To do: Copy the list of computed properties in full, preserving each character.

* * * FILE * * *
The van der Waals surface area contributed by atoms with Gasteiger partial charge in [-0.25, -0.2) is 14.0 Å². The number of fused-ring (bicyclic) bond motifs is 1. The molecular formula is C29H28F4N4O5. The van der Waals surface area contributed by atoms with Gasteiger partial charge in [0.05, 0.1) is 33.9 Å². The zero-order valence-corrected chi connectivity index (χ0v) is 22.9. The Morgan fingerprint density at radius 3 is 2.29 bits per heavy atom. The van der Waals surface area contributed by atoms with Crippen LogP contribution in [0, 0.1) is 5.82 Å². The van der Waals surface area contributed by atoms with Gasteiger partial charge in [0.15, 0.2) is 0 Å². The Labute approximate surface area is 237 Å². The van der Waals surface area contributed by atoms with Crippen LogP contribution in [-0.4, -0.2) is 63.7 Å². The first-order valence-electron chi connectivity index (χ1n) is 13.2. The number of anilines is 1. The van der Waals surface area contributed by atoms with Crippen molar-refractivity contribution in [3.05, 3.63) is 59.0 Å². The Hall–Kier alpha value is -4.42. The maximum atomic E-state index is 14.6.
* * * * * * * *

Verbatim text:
The van der Waals surface area contributed by atoms with Gasteiger partial charge in [-0.25, -0.2) is 14.0 Å². The number of fused-ring (bicyclic) bond motifs is 1. The molecular formula is C29H28F4N4O5. The van der Waals surface area contributed by atoms with Gasteiger partial charge in [0.05, 0.1) is 33.9 Å². The zero-order valence-corrected chi connectivity index (χ0v) is 22.9. The Morgan fingerprint density at radius 3 is 2.29 bits per heavy atom. The van der Waals surface area contributed by atoms with Crippen LogP contribution in [0, 0.1) is 5.82 Å². The van der Waals surface area contributed by atoms with Gasteiger partial charge in [0.15, 0.2) is 0 Å². The Labute approximate surface area is 237 Å². The van der Waals surface area contributed by atoms with Crippen LogP contribution in [-0.4, -0.2) is 63.7 Å². The first-order valence-electron chi connectivity index (χ1n) is 13.2. The number of anilines is 1. The van der Waals surface area contributed by atoms with Crippen molar-refractivity contribution in [3.05, 3.63) is 59.0 Å². The Hall–Kier alpha value is -4.42. The maximum atomic E-state index is 14.6.